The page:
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News / City Life

Quit your job, become a... dancer

 

Ben Warbis, 27, freelance teacher and dancer explains how he got into dancing

How did you get into dancing?

‘I have my big sister to thank. Apparently I liked to watch her ballet class when I was three, and by the time I was eight I’d gone crazy with ballet, tap and jazz. Then when I was 18, I moved to London to study dance at London Studio Centre, where I got my degree.’

What’s your average day like?

‘At the moment I’m teaching early dance classes, so I get up at 7am and have Weetabix, fruit and tea for breakfast. I take classes in the middle of the day, and if I get an hour between teaching and dancing I might see a friend or go to a coffee shop to apply for jobs. You’ve got to expose yourself a lot as a dancer and express your willingness to learn.’

Yikes! Ever find time to let your hair down?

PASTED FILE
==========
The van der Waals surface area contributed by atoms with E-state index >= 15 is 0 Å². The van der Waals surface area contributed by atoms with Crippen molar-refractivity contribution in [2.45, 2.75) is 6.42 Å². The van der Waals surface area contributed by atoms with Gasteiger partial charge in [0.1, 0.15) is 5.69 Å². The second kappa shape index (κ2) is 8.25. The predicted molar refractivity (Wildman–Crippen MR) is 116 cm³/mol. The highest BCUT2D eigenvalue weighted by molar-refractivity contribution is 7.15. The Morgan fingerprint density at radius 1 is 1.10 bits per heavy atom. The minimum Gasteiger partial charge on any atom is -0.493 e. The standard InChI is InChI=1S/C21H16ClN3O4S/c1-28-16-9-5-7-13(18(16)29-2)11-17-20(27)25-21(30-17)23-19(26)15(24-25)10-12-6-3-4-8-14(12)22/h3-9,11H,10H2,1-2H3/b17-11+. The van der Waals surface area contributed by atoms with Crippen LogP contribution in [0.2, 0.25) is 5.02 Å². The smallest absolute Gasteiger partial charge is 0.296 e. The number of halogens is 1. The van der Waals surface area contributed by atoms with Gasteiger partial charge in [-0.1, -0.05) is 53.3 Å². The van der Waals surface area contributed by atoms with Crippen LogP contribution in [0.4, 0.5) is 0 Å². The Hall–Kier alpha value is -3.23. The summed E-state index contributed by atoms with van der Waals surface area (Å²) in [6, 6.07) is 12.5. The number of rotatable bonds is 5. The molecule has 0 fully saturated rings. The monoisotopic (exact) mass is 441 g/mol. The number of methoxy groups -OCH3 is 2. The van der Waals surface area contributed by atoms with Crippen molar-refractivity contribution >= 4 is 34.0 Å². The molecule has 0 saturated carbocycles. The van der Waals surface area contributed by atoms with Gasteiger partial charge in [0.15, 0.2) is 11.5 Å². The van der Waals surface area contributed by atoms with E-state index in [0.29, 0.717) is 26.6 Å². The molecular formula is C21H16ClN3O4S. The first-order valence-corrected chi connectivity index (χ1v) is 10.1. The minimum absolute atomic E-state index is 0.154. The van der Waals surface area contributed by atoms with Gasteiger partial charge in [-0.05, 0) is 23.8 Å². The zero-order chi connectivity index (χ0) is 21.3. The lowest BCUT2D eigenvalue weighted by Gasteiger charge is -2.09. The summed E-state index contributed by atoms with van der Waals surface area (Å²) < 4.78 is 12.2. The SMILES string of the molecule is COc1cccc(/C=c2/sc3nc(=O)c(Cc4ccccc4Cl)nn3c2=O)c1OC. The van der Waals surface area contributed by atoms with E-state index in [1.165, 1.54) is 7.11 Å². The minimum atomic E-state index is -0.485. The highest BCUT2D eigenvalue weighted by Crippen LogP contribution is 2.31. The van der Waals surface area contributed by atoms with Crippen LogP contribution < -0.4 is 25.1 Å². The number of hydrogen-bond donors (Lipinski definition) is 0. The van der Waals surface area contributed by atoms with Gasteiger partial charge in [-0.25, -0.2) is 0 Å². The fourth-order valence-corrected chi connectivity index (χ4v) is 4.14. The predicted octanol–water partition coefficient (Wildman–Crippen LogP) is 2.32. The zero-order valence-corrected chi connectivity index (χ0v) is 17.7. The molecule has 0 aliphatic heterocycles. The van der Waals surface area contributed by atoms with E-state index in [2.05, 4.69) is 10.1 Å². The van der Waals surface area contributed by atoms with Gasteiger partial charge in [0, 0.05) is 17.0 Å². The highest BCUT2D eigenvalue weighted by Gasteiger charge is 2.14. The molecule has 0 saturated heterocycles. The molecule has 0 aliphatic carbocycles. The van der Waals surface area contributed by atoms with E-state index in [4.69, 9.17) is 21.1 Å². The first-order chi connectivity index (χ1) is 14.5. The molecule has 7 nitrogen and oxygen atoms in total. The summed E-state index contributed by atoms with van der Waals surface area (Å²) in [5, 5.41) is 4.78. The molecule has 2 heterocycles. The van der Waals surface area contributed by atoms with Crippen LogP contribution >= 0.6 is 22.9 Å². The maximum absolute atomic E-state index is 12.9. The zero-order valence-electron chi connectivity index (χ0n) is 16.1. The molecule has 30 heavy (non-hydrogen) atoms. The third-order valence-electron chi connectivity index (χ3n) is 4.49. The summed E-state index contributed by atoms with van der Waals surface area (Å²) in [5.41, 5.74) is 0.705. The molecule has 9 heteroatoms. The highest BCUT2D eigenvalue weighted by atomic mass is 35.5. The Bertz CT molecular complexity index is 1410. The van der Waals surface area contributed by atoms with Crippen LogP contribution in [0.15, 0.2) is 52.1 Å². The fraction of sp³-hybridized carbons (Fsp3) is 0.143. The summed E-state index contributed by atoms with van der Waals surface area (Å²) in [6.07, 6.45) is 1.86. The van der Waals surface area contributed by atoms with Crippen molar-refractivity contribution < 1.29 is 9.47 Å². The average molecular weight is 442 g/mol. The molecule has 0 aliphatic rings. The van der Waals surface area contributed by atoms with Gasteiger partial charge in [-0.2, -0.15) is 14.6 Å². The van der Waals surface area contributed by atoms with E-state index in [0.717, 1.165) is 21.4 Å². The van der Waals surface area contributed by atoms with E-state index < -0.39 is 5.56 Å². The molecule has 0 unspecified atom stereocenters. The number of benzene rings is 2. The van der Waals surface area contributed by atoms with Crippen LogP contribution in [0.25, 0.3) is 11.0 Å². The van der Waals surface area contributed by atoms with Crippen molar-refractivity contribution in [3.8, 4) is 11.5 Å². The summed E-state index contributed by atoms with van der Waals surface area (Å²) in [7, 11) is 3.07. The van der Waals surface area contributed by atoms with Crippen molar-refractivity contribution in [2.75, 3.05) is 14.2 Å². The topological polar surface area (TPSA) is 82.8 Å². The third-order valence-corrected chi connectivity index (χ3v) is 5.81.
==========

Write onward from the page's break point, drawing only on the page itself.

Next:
‘Going out is something I do, but I don’t drink a lot. There’s never been a period in my life when I’ve crashed out after a bender. I have to maintain physical fitness, which is why I take ballet classes at Pineapple Studios or Dance Works. You have to keep your body ticking over.’

Sounds exhausting. How long do you reckon you can keep that up?

‘If you’re lucky and sensible with your body - warming up, cooling down - and you don’t get injured, then dancers can continue into their late forties. But that’s rare. A common age to wind down is 35. After that, a lot of dancers do physio, or they teach and choreograph. Personally, I’d like to run a big school.’

What’s the best thing about the job?

‘Apart from staying fit, being on stage. Not in terms of being the centre of attention, but as a way of expelling energy, both physically and emotionally. I went through a really hard break-up three years ago and my job was my way of dealing with it. If you’re feeling angry or horny you can utilise that energy and let it out!’

And for all those light-footed types out there - what does it take to succeed in the dance world?

‘You need to be assertive, hard and charismatic.’

Or why not become a dog trainer?

Image: Rob Greig

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